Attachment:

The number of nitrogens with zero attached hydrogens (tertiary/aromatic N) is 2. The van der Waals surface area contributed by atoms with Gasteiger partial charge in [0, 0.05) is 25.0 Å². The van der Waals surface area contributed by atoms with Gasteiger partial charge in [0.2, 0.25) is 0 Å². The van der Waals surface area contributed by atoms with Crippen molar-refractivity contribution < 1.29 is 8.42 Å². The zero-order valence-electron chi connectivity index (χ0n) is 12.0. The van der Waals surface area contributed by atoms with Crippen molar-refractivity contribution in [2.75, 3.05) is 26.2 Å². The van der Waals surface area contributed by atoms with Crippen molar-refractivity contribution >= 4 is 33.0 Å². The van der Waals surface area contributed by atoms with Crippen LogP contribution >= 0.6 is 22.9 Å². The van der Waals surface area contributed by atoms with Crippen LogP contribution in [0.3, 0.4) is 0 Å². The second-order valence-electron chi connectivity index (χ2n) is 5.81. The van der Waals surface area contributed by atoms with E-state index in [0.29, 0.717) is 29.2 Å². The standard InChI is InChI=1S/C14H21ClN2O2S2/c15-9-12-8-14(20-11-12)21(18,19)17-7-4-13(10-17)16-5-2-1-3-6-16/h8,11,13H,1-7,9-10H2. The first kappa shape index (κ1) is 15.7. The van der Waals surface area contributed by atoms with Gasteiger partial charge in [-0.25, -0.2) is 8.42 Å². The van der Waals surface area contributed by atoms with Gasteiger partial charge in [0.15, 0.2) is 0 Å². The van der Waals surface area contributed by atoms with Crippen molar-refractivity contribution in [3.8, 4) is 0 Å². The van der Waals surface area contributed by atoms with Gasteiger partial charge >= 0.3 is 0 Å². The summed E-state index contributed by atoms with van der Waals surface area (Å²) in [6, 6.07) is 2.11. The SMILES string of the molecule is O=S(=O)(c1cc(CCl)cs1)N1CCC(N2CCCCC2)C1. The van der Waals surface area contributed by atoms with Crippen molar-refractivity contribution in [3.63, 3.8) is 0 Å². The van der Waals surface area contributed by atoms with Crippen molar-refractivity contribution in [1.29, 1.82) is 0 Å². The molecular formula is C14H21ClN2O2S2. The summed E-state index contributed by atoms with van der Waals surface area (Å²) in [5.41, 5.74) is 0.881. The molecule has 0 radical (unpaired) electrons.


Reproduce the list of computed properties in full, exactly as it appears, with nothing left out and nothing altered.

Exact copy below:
The number of nitrogens with zero attached hydrogens (tertiary/aromatic N) is 2. The van der Waals surface area contributed by atoms with Gasteiger partial charge in [0, 0.05) is 25.0 Å². The van der Waals surface area contributed by atoms with Gasteiger partial charge in [0.2, 0.25) is 0 Å². The van der Waals surface area contributed by atoms with Crippen molar-refractivity contribution < 1.29 is 8.42 Å². The zero-order valence-electron chi connectivity index (χ0n) is 12.0. The van der Waals surface area contributed by atoms with Crippen molar-refractivity contribution in [2.75, 3.05) is 26.2 Å². The van der Waals surface area contributed by atoms with Crippen molar-refractivity contribution >= 4 is 33.0 Å². The van der Waals surface area contributed by atoms with Crippen LogP contribution >= 0.6 is 22.9 Å². The van der Waals surface area contributed by atoms with Crippen LogP contribution in [0.3, 0.4) is 0 Å². The second-order valence-electron chi connectivity index (χ2n) is 5.81. The van der Waals surface area contributed by atoms with E-state index in [0.29, 0.717) is 29.2 Å². The standard InChI is InChI=1S/C14H21ClN2O2S2/c15-9-12-8-14(20-11-12)21(18,19)17-7-4-13(10-17)16-5-2-1-3-6-16/h8,11,13H,1-7,9-10H2. The first kappa shape index (κ1) is 15.7. The van der Waals surface area contributed by atoms with Gasteiger partial charge in [-0.25, -0.2) is 8.42 Å². The van der Waals surface area contributed by atoms with Gasteiger partial charge in [0.15, 0.2) is 0 Å². The van der Waals surface area contributed by atoms with Crippen molar-refractivity contribution in [3.8, 4) is 0 Å². The van der Waals surface area contributed by atoms with Gasteiger partial charge >= 0.3 is 0 Å². The summed E-state index contributed by atoms with van der Waals surface area (Å²) in [6, 6.07) is 2.11. The SMILES string of the molecule is O=S(=O)(c1cc(CCl)cs1)N1CCC(N2CCCCC2)C1. The van der Waals surface area contributed by atoms with Crippen molar-refractivity contribution in [3.63, 3.8) is 0 Å². The van der Waals surface area contributed by atoms with Crippen molar-refractivity contribution in [1.29, 1.82) is 0 Å². The molecular formula is C14H21ClN2O2S2. The summed E-state index contributed by atoms with van der Waals surface area (Å²) in [5.41, 5.74) is 0.881. The molecule has 0 radical (unpaired) electrons.